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Move over, Victoria’s Secret: Aerie is winning with gen-Z

Aerie knows that gen-Z doesn’t want the unrealistic, oversexualized bodies of Victoria’s Secret ads. This week, it unveiled its most diverse campaign yet.

I’ve spent most of my adult life trying to unlearn the lessons that the advertising industry taught me as a teenager.

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In the ’90s and early 2000s, fashion and beauty brands were only just beginning to include more ethnically diverse models in their imagery and runway shows. But scanning through ads in glossy magazines, the women highlighted by almost every brand–from Victoria’s Secret to Neutrogena to Diane Von Furstenberg to Sephora–were always young, in the pink of health, and without the slightest blemish. What did this mean for me, as I got older, experienced illness, or otherwise bore the marks of life on my body? There was no room for me in this narrow notion of beauty.

Aerie, American Eagle’s lingerie brand that targets teens, wants to explode this narrative. The brand imagery in its newest advertising campaign and e-commerce photos, released this week, goes deeper with its representation of diversity than any other mainstream brand. As you scroll through the brand’s bra selection, you’ll spot a woman with a colonoscopy bag, one with crutches, and yet another who is attached to an insulin pump. Aerie doesn’t specifically call attention to them, but their bodies appear alongside other real women of many different skin tones and body types, as well as women who appear to be professional models.

The campaign is built around the idea of role models. The eight-person main cast includes progressive actresses Jameela Jamil, who has used her platform to talk about body positivity, and Samira Wiley, who is openly gay. There is also Paralympian snowboarder Brenna Huckaby, whose leg was amputated at age 13. Joining them are gymnast Aly Raisman, poet Cleo Wade, actress Busy Phillips, and plus-size model Iskra Lawrence. On social media, reaction to the campaign was overwhelmingly positive, although some women argued that there were not enough large women, particularly at a time when brands like Universal Standard and J.Crew are representing women up to size 40 in their ads.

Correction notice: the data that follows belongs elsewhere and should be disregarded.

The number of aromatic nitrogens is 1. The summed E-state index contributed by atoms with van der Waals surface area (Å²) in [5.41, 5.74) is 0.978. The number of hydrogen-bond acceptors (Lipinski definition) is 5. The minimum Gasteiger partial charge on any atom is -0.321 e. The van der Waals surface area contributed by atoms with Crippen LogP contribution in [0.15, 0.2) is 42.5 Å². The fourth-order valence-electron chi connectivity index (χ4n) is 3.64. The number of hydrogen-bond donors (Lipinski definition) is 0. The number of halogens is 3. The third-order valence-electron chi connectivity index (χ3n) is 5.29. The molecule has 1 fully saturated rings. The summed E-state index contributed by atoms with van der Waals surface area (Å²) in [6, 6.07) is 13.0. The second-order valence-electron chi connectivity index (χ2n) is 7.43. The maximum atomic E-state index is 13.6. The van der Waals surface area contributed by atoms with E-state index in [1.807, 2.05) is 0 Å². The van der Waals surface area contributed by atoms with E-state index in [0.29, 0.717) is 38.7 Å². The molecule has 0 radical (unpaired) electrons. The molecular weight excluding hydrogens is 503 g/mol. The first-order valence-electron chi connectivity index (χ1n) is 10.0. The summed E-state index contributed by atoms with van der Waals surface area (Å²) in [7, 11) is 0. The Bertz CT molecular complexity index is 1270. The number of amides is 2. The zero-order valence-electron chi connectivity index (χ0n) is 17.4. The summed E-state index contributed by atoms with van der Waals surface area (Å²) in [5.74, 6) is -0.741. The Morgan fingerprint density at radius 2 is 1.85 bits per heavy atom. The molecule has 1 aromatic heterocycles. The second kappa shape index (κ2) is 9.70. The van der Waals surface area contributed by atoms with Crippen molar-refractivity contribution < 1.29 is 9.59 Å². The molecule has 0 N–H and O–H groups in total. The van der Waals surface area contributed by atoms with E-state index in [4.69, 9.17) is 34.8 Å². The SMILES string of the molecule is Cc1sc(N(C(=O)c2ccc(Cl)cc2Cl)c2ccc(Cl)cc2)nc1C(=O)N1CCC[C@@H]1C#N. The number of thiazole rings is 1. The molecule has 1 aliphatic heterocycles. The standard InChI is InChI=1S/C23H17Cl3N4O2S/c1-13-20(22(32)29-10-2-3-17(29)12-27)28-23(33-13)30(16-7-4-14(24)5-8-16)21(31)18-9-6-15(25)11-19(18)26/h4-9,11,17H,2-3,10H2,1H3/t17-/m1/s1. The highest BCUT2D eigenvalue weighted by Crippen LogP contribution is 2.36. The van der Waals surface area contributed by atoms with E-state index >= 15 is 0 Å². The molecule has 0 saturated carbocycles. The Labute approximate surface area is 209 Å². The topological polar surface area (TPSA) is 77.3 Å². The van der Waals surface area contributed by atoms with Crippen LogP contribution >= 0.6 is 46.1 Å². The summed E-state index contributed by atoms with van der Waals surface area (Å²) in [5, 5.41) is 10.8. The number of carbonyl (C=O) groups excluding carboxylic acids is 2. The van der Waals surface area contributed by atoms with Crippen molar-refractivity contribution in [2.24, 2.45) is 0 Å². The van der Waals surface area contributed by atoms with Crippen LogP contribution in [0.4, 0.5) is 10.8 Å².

The campaign is shot with the dewy lighting and familiar poses of a typical lingerie spread. Like a Victoria’s Secret ad, the women stand in a line, affectionately touching one another and linking arms. But while Victoria’s Secret ads showcase women in sexy underwear, the women in Aerie’s campaign are all clothed. And there’s no vamping. The vibe is about female solidarity and empowerment, rather than appealing to the male gaze.

Judging by reactions on social media, many young women seem to be more affected by the women featured on Aerie’s website who casually model bras while in wheelchairs or attached to ostomy bags or insulin pumps. For many women, this was the first time they’d seen women who looked like them while browsing for a bra online.

Aerie has been at the forefront of the body inclusivity movement for years now. Back in 2014, the company pledged to forgo all retouching in campaign imagery, and in 2016, it began featuring role models rather than traditional fashion models in campaigns. The response has been overwhelmingly positive, not just from critics, but from the brand’s target audience of young women.

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But perhaps the most encouraging thing is that this shift towards inclusivity is not just brand-led. In my interviews with American Eagle’s leadership, it’s clear that the company has been studying gen-Zers (people currently aged between 3 and 23) for years. It conducts extensive focus groups among young people and systematically gathers feedback from customers. If the brand is pushing the envelope when it comes to diversity, it’s not just because it’s the right thing to do, but because they’ve determined it makes good business sense, because this is what today’s youngest consumers are looking for.

And this strategy is working. American Eagle consistently outperforms its competitors Abercrombie and Urban Outfitters, which are moving towards diversity but not as radically. Aerie is also thriving at a time when Victoria’s Secret, which is still the most dominant player in the lingerie industry, is on the decline and has earned the nickname “Sears of Brassieres.”


Related: How gun control and gay rights became key to selling jeans


Gen-Z, many of whom make up the next generation of bra wearers, aren’t impressed with Victoria’s Secret’s strategy of selling underwear by pandering to male fantasies. Aerie’s insights into what gen-Z women want, coupled with its willingness to reflect a diversity rarely seen in advertising, puts the brand on track to become the lingerie of choice for young women.

This gives me hope that my own daughter won’t have to retrain herself to understand that all women are beautiful when she’s an adult. For her it will be obvious, right there in the glossy images of underwear brands.

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About the author

Elizabeth Segran, Ph.D., is a staff writer at Fast Company. She lives in Cambridge, Massachusetts

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